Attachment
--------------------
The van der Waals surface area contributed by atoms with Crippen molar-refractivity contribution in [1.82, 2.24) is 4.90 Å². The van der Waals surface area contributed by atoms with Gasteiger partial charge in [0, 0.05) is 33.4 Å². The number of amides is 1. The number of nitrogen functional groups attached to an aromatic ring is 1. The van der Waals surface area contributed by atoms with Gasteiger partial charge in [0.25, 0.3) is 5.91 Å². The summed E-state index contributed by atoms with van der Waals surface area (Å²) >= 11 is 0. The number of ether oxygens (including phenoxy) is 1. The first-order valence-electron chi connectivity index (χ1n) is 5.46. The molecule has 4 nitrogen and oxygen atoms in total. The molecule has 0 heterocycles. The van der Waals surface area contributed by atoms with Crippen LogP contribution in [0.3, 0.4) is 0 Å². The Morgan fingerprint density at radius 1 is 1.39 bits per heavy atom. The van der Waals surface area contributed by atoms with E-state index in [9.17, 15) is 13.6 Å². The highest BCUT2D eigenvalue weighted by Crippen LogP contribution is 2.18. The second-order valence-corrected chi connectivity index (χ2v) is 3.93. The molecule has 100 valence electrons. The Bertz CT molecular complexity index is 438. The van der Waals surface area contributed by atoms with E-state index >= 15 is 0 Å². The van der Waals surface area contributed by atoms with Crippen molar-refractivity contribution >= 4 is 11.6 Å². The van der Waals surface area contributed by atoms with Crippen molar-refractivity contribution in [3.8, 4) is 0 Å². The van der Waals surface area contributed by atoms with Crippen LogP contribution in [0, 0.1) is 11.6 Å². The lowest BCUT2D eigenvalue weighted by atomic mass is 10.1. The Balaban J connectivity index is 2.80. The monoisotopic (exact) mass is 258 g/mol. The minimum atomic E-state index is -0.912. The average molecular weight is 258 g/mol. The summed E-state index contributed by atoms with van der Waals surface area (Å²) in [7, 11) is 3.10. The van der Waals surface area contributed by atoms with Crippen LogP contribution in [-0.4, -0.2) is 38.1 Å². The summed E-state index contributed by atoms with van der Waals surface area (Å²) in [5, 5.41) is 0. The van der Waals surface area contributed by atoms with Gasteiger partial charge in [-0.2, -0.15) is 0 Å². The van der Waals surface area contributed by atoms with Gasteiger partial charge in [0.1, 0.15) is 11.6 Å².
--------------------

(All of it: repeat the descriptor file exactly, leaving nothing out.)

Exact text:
The van der Waals surface area contributed by atoms with Crippen molar-refractivity contribution in [1.82, 2.24) is 4.90 Å². The van der Waals surface area contributed by atoms with Gasteiger partial charge in [0, 0.05) is 33.4 Å². The number of amides is 1. The number of nitrogen functional groups attached to an aromatic ring is 1. The van der Waals surface area contributed by atoms with Gasteiger partial charge in [0.25, 0.3) is 5.91 Å². The summed E-state index contributed by atoms with van der Waals surface area (Å²) >= 11 is 0. The number of ether oxygens (including phenoxy) is 1. The first-order valence-electron chi connectivity index (χ1n) is 5.46. The molecule has 4 nitrogen and oxygen atoms in total. The molecule has 0 heterocycles. The van der Waals surface area contributed by atoms with Crippen LogP contribution in [0.3, 0.4) is 0 Å². The Morgan fingerprint density at radius 1 is 1.39 bits per heavy atom. The van der Waals surface area contributed by atoms with E-state index in [9.17, 15) is 13.6 Å². The highest BCUT2D eigenvalue weighted by Crippen LogP contribution is 2.18. The second-order valence-corrected chi connectivity index (χ2v) is 3.93. The molecule has 100 valence electrons. The Bertz CT molecular complexity index is 438. The van der Waals surface area contributed by atoms with E-state index >= 15 is 0 Å². The van der Waals surface area contributed by atoms with Crippen molar-refractivity contribution >= 4 is 11.6 Å². The van der Waals surface area contributed by atoms with Crippen molar-refractivity contribution in [3.8, 4) is 0 Å². The van der Waals surface area contributed by atoms with Crippen LogP contribution in [0, 0.1) is 11.6 Å². The lowest BCUT2D eigenvalue weighted by atomic mass is 10.1. The Balaban J connectivity index is 2.80. The monoisotopic (exact) mass is 258 g/mol. The minimum atomic E-state index is -0.912. The average molecular weight is 258 g/mol. The summed E-state index contributed by atoms with van der Waals surface area (Å²) in [7, 11) is 3.10. The van der Waals surface area contributed by atoms with Crippen LogP contribution in [-0.4, -0.2) is 38.1 Å². The summed E-state index contributed by atoms with van der Waals surface area (Å²) in [5, 5.41) is 0. The van der Waals surface area contributed by atoms with Gasteiger partial charge in [-0.2, -0.15) is 0 Å². The van der Waals surface area contributed by atoms with Gasteiger partial charge in [0.1, 0.15) is 11.6 Å².